I’ve gotten physical rewards from maybe five Kickstarters. I’ve backed well over 100 at this point (since February of last year). Only a couple more of those Kickstarters have released their digital product. Given that, OGRE’s delays don’t seem particularly exceptional, and unlike some of those projects, I know exactly where Ogre stands and can rely on it arriving eventually. (Now, granted, I haven’t backed for physical rewards very often, a lot of the videogame projects have been in early development at best, and I’ve gotten PDFs from most of the RPG kickstarters, though many of them are pre-release non-final versions. So I don’t feel like I’m wasting my money, either. The only one of my backed projects that’s clearly in “disaster” territory is Haunts, which at this point seems a dubious proposition for release even as an open sourced community version.)
I wish I could get excited about that much cardboard. That much plastic? Shit, yeah, I’d have been all over a version with plastic minis. Unfortunately, while I think the improved counter art is nifty, and I have a lot of fond memories of the game, I found the cardboard minis unabashedly ugly. The 3D aspect wasn’t enough to get away from how crude they look in the photos.
I’m still glad the Kickstarter happened, since it got Steve Jackson thinking about something other than Munchkin.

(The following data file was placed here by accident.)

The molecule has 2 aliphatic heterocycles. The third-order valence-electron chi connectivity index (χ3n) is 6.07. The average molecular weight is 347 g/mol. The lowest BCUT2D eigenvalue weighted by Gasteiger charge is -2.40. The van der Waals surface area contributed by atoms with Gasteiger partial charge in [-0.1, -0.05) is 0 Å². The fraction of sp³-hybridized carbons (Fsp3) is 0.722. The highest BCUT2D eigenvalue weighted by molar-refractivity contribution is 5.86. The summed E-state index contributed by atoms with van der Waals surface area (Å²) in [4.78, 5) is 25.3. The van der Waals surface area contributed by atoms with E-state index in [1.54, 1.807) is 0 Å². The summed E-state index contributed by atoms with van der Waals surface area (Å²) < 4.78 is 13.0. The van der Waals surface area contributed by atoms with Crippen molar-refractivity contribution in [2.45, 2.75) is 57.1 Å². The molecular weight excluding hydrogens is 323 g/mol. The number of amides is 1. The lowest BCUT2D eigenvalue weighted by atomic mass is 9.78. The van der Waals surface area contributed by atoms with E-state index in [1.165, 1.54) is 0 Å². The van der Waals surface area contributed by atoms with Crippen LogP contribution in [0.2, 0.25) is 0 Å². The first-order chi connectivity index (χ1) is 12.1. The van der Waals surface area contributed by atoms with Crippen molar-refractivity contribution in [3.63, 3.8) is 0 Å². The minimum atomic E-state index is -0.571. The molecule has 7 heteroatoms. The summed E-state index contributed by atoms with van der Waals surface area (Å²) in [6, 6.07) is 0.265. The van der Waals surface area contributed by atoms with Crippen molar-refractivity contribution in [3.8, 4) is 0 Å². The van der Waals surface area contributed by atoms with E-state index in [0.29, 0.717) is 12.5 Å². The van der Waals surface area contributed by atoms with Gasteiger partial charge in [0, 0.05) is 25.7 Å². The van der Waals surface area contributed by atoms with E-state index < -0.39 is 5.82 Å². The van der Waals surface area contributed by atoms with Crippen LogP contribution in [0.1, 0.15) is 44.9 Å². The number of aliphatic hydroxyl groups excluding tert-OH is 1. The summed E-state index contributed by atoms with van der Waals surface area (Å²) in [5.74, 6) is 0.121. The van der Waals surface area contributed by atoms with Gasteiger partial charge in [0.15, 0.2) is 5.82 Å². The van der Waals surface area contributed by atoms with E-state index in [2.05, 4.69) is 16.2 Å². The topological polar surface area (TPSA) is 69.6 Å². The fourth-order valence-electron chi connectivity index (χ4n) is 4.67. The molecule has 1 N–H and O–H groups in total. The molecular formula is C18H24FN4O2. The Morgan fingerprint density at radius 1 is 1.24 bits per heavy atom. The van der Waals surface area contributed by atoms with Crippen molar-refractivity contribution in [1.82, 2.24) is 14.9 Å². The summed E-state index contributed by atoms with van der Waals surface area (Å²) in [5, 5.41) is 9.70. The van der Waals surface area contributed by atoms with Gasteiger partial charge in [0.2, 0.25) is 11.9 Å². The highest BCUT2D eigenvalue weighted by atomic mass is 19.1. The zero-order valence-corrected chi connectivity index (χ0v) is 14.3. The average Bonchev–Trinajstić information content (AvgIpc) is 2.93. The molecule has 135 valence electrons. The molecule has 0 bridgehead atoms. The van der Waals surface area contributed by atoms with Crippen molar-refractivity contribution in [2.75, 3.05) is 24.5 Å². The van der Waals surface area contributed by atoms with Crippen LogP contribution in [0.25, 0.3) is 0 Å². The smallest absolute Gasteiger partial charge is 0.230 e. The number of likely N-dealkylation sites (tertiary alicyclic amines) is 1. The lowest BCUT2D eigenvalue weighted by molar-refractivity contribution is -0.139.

$300,000 - GOAL ACHIEVED! We are now committed to releasing an Ogre computer game, for some platform or platforms, by the end of 2014. It might very well be a lot sooner. This is totally separate from the record sheet app, which will be free and come out before the boardgame ships. This is not an addition to any current reward levels - this is just something that your support and feedback has convinced us to do.
The goodies that came with the Origin OGRE game were awesome. I had the “Radiation Detection” badge until a few years ago. That means close to 20 years :)
Speaking of SJG, have you seen their PDF stuff lately? (http://e23.sjgames.com/new.html) I didn’t know they were reprinting ADG stuff (like the old Battlewagons game… good lord I played that a teenager back in '85) and other fairly neat stuff as well, like the 1990 version of basic Car Wars. A little pricey, though.
How the hell did they end up with all that Task Force Games stuff? And isn’t the Commander’s Edition of SFB outdated? I have that, but I vaguely recall they went through another revision after I stopped playing.
I had it for the C-64. I still have the rad badge, but all of the stick on dots are bright red now. I must have gotten a massive radiation dose somewhere. Anyway, I never intended to buy a $100 game that nobody would play with me. But I am all for a PC version of the game. Or an iPhone version.
Oooh, you and your “rationality.” I didn’t need a reason to buy 5 sets of translucent polyhedra dice in colors from blue to red. It’s not like I’ve played a face-to-face RPG in decades. I didn’t need a reason to buy two (2!) sets of the Reaper miniature kickstarter. I wanted those things, and so I bought!